Why I Support Samarthanam Trust to Promote Cricket for the Blind

Photo: Samarthanam Trust website photo gallery)
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By Subu Kota

BOSTON—I was introduced to Samarthanam Trust a few years ago and I fell in love with this organization, their mission and their commitment to help the disabled, especially the blind.

I go to India three or four times every year and I visit Samarthanam Trust for the Disabled. I have become a big fan of World Cup Cricket for the Blind since it was first held in Bangalore in 2012, and now I want to spread it across the United States and worldwide.

Subu Kota (Photo: Jay Srinivasan)

Thanks to Samarthanam, Cricket for the Blind has been gaining momentum in India and worldwide, and is now spreading its wings to the United States. I want to support this initiative and that is why I decided to support Samarthanam with a gift of $1 million last year.

Samarthanam is led by Mahantesh G. Kivadasannavar, founder and managing trustee of the organization. The mission of Samarthanam is to empower visually impaired, disabled and underprivileged people through developmental initiatives focusing on educational, social, economic, cultural and technological aspects. Samarthanam envisions to touch at least 100,000 lives by 2020, providing comprehensive solutions to the disabled and underserved communities.

The trust was founded by Kivadasannavar, who lost his vision due to Typhoid when he was 6 months old. But he proved to be a visionary and established the Samarthanam Trust for the Disabled along with his schoolmate and good friend, S. P Nagesh.

Kivadasannavar completed his primary schooling from Shree Ramana Maharishi Academy for the Blind and Higher Education from National College, Bangalore. He acquired his Masters Degree and M Phil from University of Bangalore. He started his career as an English lecturer at University Law College, Bangalore. But his inspiration and calling was elsewhere.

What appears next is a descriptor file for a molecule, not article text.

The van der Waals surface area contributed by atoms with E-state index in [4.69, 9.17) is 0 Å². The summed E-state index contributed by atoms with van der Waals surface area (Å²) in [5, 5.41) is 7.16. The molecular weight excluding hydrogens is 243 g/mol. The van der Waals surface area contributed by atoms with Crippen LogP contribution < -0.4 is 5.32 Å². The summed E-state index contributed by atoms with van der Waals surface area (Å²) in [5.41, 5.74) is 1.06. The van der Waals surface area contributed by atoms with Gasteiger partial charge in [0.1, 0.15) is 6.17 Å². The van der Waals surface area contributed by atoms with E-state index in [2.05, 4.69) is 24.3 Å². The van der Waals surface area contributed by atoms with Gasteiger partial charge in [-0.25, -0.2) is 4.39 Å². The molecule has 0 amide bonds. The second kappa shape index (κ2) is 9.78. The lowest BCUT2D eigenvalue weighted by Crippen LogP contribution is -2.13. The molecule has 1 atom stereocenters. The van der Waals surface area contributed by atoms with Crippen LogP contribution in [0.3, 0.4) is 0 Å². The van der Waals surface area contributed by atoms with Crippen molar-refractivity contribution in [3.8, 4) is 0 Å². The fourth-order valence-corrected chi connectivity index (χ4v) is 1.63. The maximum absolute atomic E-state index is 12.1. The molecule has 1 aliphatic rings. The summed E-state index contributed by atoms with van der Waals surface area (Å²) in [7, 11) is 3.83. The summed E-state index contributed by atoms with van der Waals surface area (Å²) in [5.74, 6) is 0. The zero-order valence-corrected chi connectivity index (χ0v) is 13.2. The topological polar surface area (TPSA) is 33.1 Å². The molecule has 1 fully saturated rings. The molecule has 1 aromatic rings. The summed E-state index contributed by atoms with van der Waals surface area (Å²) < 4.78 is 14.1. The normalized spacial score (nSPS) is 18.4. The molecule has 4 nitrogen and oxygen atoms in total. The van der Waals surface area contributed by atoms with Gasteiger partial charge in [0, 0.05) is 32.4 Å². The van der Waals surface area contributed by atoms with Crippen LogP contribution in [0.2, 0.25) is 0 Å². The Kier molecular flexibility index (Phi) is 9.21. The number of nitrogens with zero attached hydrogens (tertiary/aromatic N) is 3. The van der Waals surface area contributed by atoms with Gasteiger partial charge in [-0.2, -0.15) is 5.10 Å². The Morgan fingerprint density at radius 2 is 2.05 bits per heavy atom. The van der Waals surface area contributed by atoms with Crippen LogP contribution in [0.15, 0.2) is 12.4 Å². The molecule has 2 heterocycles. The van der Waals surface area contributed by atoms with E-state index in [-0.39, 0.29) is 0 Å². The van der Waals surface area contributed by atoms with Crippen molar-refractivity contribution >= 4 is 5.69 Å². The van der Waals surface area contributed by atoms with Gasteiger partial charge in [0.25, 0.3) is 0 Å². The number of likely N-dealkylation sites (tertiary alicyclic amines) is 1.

Kivadasannavar wanted to ensure all possible support to persons with disabilities by providing education and sports facilities on par with their non disabled peers. He wanted to see persons with disabilities become tax payers and not dole recipients. Thus began the journey of Samarthanam Trust for the Disabled.

Ever since its establishment, Samarthanam Trust has been providing education, livelihood facilities, infrastructure, technology and a plethora of other need based support to disabled and underprivileged. He wants to ensure that sufficient opportunities reach each and every person both in academics and sports.

I find the story of Kivadasannavar and Samarthanam very inspiring, and beyond the noble cause of supporting Samarthanam and the Cricket for the Blind, giving gives me enormous joy and builds my confidence level.

Whether you have excess money or not, everyone can help. Start sharing your knowledge. You may think you have nothing to give, but think. You can always add value to people’s lives. Experiences of our life are buried in our mind. They don’t come out unless someone asks. Talk to people and see how you can help. We all have a moral responsibility to give back.

The idea of charity has always been there in my mind, but we never had excess money. When my brother, Ramachandra Rao Kota, passed away in 1988 because of Hepatitis-B, we started a company called Shantha Biotechnics in 1992 to manufacture cost-effective and affordable Hepatitis-B vaccine. When the company was sold to Sanofi group later, we had some money and we got freedom to do things and contribute to the community.

(Mr. Kota is a serial entrepreneur with more than 50 years of business wisdom with broad experience ranging from Information Technology Consulting, e-Learning Services and Pharmaceuticals Research and Manufacturing. He has been involved in start-ups in various sectors. Mr. Kota is charter membership of TiE Boston.)


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